Monday, March 30, 2009

The privacy paradox

When I was a kid, I lived in a beautiful big house in a small-ish village in Sussex. Looking out of the windows at the front of the house, there was the front garden and driveway - then the road - and then open fields, with (as I recall) sheep grazing peacefully.

When I was about 12, the greedy farmer sold the land to an even greedier property developer. Over the course of a year or so, the tranquil field was transformed into a housing estate. Google Maps tells me that there are no fewer than three named roads, now, where those sheep should be, with the entrance virtually opposite our former house. I daresay it's a pleasant enough estate, but I never explored it much - I couldn't forgive it for destroying my view.

That's the way most building happens, in England. Some obscenely rich person or company buys a ridiculous amount of land, builds a huge swathe of houses, then sells them off individually, at - if they're even half-way competent - a profit that has to be seen to be believed. In pre-industrial times, it was the aristocracy (for whom, much of the time, "having too much money" was quite literally their biggest problem); in the 19th century, factory owners (who needed somewhere for their workers to live); in the 20th century, professional developers (or the government).

The effects are variable, but on the whole it works well. The population density of England is huge - if it were a US state, it would be second in overcrowding only to New Jersey - but most people live in reasonable housing, with reasonable privacy and good access to amenities. And that, I now realise, is because the houses were built en masse. It's quite possible to put 20 houses on an acre of land, each with its own tiny garden, such that each one is overlooked on only one side (if that) - if you're the only one doing the building.

But that's not the way it happens down here. When pakeha settlers came to New Zealand in earnest, the land was parcelled out in lots, with each landholder in charge of building on their own patch. At the time, that must have felt like a liberating idea. A century or so on, however, the drawbacks are showing.

Most of the early settlers in Auckland - the 'Fencibles of the 1840s - built their houses on quarter-acre "sections". Pretty soon it was clear that this was too generous, and section sizes came down steadily; in central Auckland today, it's very rare to see a section offered that's much more than 400 square metres (one-tenth of an acre). And each time the "standard" section size comes down, people on larger sections have subdivided their land and built new houses, according to their own whims and bank balance, wherever they could fit them in.

It is, in a word, a mess.

Take, for instance, this place in Ellerslie, which we looked over a few weeks ago. Nice garden, decent area - but the whole of Ellerslie has similar privacy issues, and they're getting worse by the week. If these houses had been built all together as a two-storey terrace, or as duplexed pairs, they would have ended up with larger gardens, larger floor space and better privacy. But because they're each built standalone, they all overlook one another.

And the worst of it is that expectations have migrated steadily downwards, so now, even when developers do have a lot of land, they simply don't seem to notice the idea of privacy. Consider this pleasant house in rich Remuera. "Perfectly private" says the estate agent - which is an outright lie, unless you're willing to keep every blind closed 24/7.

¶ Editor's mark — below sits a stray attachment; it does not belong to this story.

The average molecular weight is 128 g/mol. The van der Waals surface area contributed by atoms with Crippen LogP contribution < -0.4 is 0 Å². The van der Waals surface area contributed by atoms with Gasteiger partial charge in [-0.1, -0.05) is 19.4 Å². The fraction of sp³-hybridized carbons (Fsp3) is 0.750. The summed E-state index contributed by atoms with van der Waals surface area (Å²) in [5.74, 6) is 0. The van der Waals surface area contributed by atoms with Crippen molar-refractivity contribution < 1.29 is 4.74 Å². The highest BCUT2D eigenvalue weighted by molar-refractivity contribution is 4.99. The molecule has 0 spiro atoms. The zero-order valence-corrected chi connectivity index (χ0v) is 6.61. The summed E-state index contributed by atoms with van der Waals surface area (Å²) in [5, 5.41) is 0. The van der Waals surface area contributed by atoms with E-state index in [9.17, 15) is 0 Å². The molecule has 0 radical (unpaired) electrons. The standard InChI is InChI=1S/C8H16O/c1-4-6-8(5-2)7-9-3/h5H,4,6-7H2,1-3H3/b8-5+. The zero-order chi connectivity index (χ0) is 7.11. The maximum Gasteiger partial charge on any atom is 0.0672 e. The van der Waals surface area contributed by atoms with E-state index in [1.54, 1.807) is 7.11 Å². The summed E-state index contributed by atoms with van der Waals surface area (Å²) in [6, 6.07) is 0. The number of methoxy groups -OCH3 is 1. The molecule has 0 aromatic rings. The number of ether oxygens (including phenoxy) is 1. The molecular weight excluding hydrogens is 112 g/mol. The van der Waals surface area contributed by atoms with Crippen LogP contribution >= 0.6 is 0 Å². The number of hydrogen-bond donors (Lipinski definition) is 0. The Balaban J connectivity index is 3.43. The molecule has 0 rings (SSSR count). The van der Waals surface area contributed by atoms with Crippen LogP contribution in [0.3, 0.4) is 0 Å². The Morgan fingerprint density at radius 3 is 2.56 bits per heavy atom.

Auckland has less than half the population density of London; but it's vastly overcrowded - just because it's ludicrously inefficient.

That's freedom for you.


Ruby Apolline said...

I love this piece. You have such an interesting mind. I never would have thought of things quite this way, but of course you must be right. Hierarchy--which I would cast here as control by a single entity or small group--does have its benefits, efficiency being one of the big ones.

vet said...

Thank you, dear Ruby. It's always a tremendous tonic to receive your compliments. The subject is one that's been fermenting in my mind for some months now. House-hunting does that to me, apparently...

Nodressrehearsal said...

Ok, I needed to translate this into numbers I could understand. If an acre is 43,560 square feet, then it could be represented by a square measuring about 209' on each side. So far, so good.

So a lot that is 1/10 of an acre, if square, would only be about 21' by 21', right? How is it possible to build a house on a lot this size?

We live in the suburbs, with a bigger than some, smaller than others sized lot, about 66' x 150'.
Are you saying our lot would be equal to at least 20 over there, or have my calculations taken a wrong turn somewhere?

All that number stuff aside, both houses look lovely.

vet said...

Ah, NDR - rookie arithmetical mistake. If an acre is 209 x 209 feet - which I'll take your word for - then 21' x 21' isn't 1/10 of an acre, it's 1/100 of an acre. 1/10 is about 66' x 66'.

Your lot would probably be about 2 lots in central Auckland - lots in the suburbs are bigger.

Nodressrehearsal said...

Thank the math godz somebody could set me straight on this. I knew it wasn't right, but my pea brain was just not gettin' there.

Whew. I tossed and turned all night, thinking you'd be standing one-legged on a postage-stamp sized plot of earth for the rest of your days.